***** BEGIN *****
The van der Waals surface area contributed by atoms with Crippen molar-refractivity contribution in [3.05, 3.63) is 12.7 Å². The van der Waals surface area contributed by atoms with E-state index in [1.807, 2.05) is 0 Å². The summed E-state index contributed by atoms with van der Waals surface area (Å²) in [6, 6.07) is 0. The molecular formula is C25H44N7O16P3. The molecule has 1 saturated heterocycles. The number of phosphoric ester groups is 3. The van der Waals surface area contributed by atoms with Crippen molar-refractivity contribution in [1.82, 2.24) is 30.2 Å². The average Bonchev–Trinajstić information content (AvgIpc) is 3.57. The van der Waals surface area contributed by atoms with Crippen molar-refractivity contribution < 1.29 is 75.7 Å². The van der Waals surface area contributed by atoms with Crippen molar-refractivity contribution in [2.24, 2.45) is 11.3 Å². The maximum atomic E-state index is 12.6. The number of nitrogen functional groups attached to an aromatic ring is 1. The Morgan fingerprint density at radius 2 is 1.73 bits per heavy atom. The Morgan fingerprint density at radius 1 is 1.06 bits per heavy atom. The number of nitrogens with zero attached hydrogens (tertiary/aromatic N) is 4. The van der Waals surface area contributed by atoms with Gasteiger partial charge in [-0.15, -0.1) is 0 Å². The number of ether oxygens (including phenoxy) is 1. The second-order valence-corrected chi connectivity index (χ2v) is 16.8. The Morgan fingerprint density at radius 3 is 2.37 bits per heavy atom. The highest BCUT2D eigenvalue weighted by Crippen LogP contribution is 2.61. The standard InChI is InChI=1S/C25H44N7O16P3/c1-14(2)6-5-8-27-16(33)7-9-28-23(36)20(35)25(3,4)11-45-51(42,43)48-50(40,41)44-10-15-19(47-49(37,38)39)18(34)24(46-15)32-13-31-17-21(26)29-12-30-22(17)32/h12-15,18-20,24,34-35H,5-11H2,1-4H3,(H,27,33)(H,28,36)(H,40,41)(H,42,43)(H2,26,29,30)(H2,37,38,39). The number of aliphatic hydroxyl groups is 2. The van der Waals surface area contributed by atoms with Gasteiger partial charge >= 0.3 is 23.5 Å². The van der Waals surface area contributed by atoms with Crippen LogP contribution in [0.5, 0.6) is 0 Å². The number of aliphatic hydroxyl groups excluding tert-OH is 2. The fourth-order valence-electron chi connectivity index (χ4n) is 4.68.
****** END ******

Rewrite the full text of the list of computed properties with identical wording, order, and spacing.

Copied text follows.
The van der Waals surface area contributed by atoms with Crippen molar-refractivity contribution in [3.05, 3.63) is 12.7 Å². The van der Waals surface area contributed by atoms with E-state index in [1.807, 2.05) is 0 Å². The summed E-state index contributed by atoms with van der Waals surface area (Å²) in [6, 6.07) is 0. The molecular formula is C25H44N7O16P3. The molecule has 1 saturated heterocycles. The number of phosphoric ester groups is 3. The van der Waals surface area contributed by atoms with Crippen molar-refractivity contribution in [1.82, 2.24) is 30.2 Å². The average Bonchev–Trinajstić information content (AvgIpc) is 3.57. The van der Waals surface area contributed by atoms with Crippen molar-refractivity contribution < 1.29 is 75.7 Å². The van der Waals surface area contributed by atoms with Crippen molar-refractivity contribution in [2.24, 2.45) is 11.3 Å². The maximum atomic E-state index is 12.6. The number of nitrogen functional groups attached to an aromatic ring is 1. The Morgan fingerprint density at radius 2 is 1.73 bits per heavy atom. The Morgan fingerprint density at radius 1 is 1.06 bits per heavy atom. The number of nitrogens with zero attached hydrogens (tertiary/aromatic N) is 4. The van der Waals surface area contributed by atoms with Gasteiger partial charge in [-0.15, -0.1) is 0 Å². The number of ether oxygens (including phenoxy) is 1. The second-order valence-corrected chi connectivity index (χ2v) is 16.8. The Morgan fingerprint density at radius 3 is 2.37 bits per heavy atom. The highest BCUT2D eigenvalue weighted by Crippen LogP contribution is 2.61. The standard InChI is InChI=1S/C25H44N7O16P3/c1-14(2)6-5-8-27-16(33)7-9-28-23(36)20(35)25(3,4)11-45-51(42,43)48-50(40,41)44-10-15-19(47-49(37,38)39)18(34)24(46-15)32-13-31-17-21(26)29-12-30-22(17)32/h12-15,18-20,24,34-35H,5-11H2,1-4H3,(H,27,33)(H,28,36)(H,40,41)(H,42,43)(H2,26,29,30)(H2,37,38,39). The number of aliphatic hydroxyl groups is 2. The van der Waals surface area contributed by atoms with Gasteiger partial charge >= 0.3 is 23.5 Å². The van der Waals surface area contributed by atoms with Crippen LogP contribution in [0.5, 0.6) is 0 Å². The number of aliphatic hydroxyl groups excluding tert-OH is 2. The fourth-order valence-electron chi connectivity index (χ4n) is 4.68.